How do screens smoothly scale resolutions that aren’t multiples of each other? E.g. playing 1080p or 720p video on a 900p screen, or reducing my phone’s resolution from 1440p to 1080p?

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How do screens smoothly scale resolutions that aren’t multiples of each other? E.g. playing 1080p or 720p video on a 900p screen, or reducing my phone’s resolution from 1440p to 1080p?

In: Technology

There are complex algorithms that will combine pixels with their neighbors in certain ways. If you have a higher resolution screen being scaled down such that a pixel should be 70% one color and 30% a different color, the calculation would yield a combined color of the appropriate proportions.

There are formulas, and basic version is fairly simple.

You know coordinates of the pixel, and its color. Coordinates are numbers, color is also numbers: three numbers per pixel, i.e. the intensity of Reg, Green and Blue.

You can make a math function mapping any coordinate to color:
https://wiki.tum.de/display/lfdv/Super-Resolution#Super-Resolution-ClassicalApproaches
Then you put a new grid of new pixels over that image, and read the color at each new pixel.

Or a really simple example. You want to display 720 image on a 1080 screen.
Note that 720/1080 = 2/3.

Take first pixel from 720 image. It is the corner, so we make first pixel of 1080 screen the same color. Let’s assume that color is completely black (0% white).

The next pixel in 720 is 100% white. It is 1/720 to the other end of the screen.
The next pixel in 1080 is 1/1080 to the other end of thescreen, i.e. it is between first and second pixel of 720 image. But it is also closer to to the second pixel: 1/1080 = 1/720 * (0.6667) + 0*0.3333.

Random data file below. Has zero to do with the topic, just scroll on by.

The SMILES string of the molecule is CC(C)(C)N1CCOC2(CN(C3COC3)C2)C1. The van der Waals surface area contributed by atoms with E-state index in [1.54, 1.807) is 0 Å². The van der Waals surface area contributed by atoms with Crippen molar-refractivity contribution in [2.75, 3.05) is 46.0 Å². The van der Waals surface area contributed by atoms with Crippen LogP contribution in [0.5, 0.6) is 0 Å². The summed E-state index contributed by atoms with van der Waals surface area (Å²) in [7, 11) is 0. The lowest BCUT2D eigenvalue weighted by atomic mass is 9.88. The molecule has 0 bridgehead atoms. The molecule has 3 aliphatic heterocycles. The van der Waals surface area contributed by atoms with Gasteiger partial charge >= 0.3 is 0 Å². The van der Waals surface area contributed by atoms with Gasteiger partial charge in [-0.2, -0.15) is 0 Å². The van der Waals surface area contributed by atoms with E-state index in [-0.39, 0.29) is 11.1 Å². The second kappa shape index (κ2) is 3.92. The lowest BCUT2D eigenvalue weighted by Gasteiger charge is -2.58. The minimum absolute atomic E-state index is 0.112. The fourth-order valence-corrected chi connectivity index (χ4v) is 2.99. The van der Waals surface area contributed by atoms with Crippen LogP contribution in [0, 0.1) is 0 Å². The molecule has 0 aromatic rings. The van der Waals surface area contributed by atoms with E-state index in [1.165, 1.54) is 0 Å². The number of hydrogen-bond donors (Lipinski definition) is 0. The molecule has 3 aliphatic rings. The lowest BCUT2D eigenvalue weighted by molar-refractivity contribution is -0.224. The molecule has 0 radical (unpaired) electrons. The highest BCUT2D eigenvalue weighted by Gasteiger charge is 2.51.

1/720 and 0 are positions of first and second pixels, and 0.6667 and 0.3333 are their “weights”, or distances of to the second 1080 pixel.

So with linear interpolation, color of second pixel in 1080 should use same weights on colors of 720 pixels. 100%*0.6667 + 0%*0.3333 = 66.67% white, i.e. darker shade of gray.

A lot of math and programming.

Long story short, the system (phone, computer, whatever) has software and sometimes hardware that quickly does the needed calculations to adjust to resolution to the screen. If it does not divide evenly a system of correction is used. Pixels are “averaged together” or combined in some way to make a fitting scaled down version.

Others have delved into more details, but I think the ELI5 would be: imagine you have a screen with two pixels, one blue and one yellow, now you want to scale that image down to one pixel, as any 5 year old could tell you blue+yellow is green.

Now imagine you want to scale that screen to up to 3 pixels, a very naive approach would be make the transition smooth and put a green pixel in the middle, but this obviously makes the image blurry. Another naive approach is to replicate a given color, this works really good for pixel art, but makes the scaled image seem as blocky as the original was, except now each pixel is being drawn 4 or 6 times. E.g., imagine a 4×4 checkers board of black and white:

1 0 1 0

0 1 0 1

1 0 1 0

0 1 0 1

That would be escaled to a 8×8 like so:

1 1 0 0 1 1 0 0

1 1 0 0 1 1 0 0

0 0 1 1 0 0 1 1

0 0 1 1 0 0 1 1

1 1 0 0 1 1 0 0

1 1 0 0 1 1 0 0

0 0 1 1 0 0 1 1

0 0 1 1 0 0 1 1

Most stuff uses the first algorithm, games usually use the second and there are algorithms more complex that use a mixture of these two and others, trying to guess where are hard lines that should be preserved and where they should be smoothed.